That said, I've read a lot about the subject of writing and making art. There are countless terrific books on the subject, many of them saying the same thing over and over again. But, as many smart people say, "take what you need and leave the rest."
If you want to be a writer, sit down and write some stuff and see if you like doing it in the first place. Lots of people imagine themselves living the life of a writer - sitting alone, sipping on a cup of freshly brewed coffee, staring out the window when inspiration suddenly strikes and magic words appear on the page. However, lots of folks are faced with the reality of writing once they sit down to do it every single day.
The reality - at least for me - is that writing is hard. Very, very hard. It takes me a lot of time to write anything. This blog has been on my to-do list for months. And writing is scary. It gives me a headache. And then I complain about it, which only makes things worse. Every time I finish a writing session for TEX, I tell my wife, "Well, that's it. I ran the well dry. Nothing else will ever come out of this brain ever again." And then I stare into space for a good hour or two while rubbing my aching head.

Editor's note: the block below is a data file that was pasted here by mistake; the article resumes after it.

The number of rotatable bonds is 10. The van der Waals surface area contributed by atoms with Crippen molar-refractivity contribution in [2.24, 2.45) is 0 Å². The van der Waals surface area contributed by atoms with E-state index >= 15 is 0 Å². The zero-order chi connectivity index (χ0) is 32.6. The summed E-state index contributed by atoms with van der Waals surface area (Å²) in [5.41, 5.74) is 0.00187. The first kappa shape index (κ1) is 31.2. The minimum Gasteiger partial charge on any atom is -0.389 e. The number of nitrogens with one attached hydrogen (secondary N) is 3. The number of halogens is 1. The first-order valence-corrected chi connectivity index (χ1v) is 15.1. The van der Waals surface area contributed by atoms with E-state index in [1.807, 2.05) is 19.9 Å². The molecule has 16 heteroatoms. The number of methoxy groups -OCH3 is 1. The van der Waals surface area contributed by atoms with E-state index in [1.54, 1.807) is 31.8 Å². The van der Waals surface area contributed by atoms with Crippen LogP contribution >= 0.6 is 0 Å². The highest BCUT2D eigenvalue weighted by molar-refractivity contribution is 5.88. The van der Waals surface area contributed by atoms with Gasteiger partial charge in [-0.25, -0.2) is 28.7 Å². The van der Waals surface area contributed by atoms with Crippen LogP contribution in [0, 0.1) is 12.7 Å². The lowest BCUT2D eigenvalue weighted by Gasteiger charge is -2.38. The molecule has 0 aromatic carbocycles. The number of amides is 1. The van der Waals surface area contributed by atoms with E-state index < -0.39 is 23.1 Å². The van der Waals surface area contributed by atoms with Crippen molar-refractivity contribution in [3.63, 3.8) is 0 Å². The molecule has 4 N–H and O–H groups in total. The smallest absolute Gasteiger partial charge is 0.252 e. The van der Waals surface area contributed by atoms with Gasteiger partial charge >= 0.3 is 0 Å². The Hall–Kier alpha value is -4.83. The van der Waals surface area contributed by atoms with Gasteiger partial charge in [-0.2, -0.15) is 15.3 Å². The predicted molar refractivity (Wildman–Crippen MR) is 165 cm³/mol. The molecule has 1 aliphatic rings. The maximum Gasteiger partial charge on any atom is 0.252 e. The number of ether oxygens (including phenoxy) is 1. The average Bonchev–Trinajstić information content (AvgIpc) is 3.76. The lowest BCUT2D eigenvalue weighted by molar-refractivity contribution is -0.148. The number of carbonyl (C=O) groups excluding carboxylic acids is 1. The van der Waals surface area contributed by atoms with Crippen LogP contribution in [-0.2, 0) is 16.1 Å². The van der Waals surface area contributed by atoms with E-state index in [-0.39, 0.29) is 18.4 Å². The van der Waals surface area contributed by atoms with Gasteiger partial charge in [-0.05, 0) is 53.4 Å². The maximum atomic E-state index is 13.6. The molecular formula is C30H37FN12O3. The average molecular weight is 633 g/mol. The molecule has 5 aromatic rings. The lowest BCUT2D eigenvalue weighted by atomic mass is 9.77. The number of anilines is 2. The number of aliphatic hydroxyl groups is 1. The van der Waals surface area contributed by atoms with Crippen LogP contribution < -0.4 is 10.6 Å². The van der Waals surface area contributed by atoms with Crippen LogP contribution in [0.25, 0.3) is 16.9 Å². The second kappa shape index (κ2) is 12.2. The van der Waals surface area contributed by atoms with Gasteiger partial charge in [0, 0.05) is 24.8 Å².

Writing is wasteful. I go down lots of bad roads to get a little but further along the trip. Writing is at the expense of other activities or investments of time. Writing takes a tremendous amount of energy and psychic resources. Tapping into the well is exhausting. And I often don't know where to hunt for water.
But every time I sit down to write, something weird happens. I can't tell you what it is, or where the words come from, but stuff just happens and words are placed on the page. The result is often broken and fragmented, but it's clay. It's tangible. And - best of all - malleable. Word-by-word a scene is constructed and Tex and his family say things. And word-by-word, I can deconstruct and reconstruct the scene as needed. It seems to me that the act of putting my butt in the seat and sitting down to write is the most important part of my process, because well, if I didn't do this then nothing would get written. A practice of sitting and writing is important. "That's the key, kid! Now go and be a writer," I say in my best old-timey voice.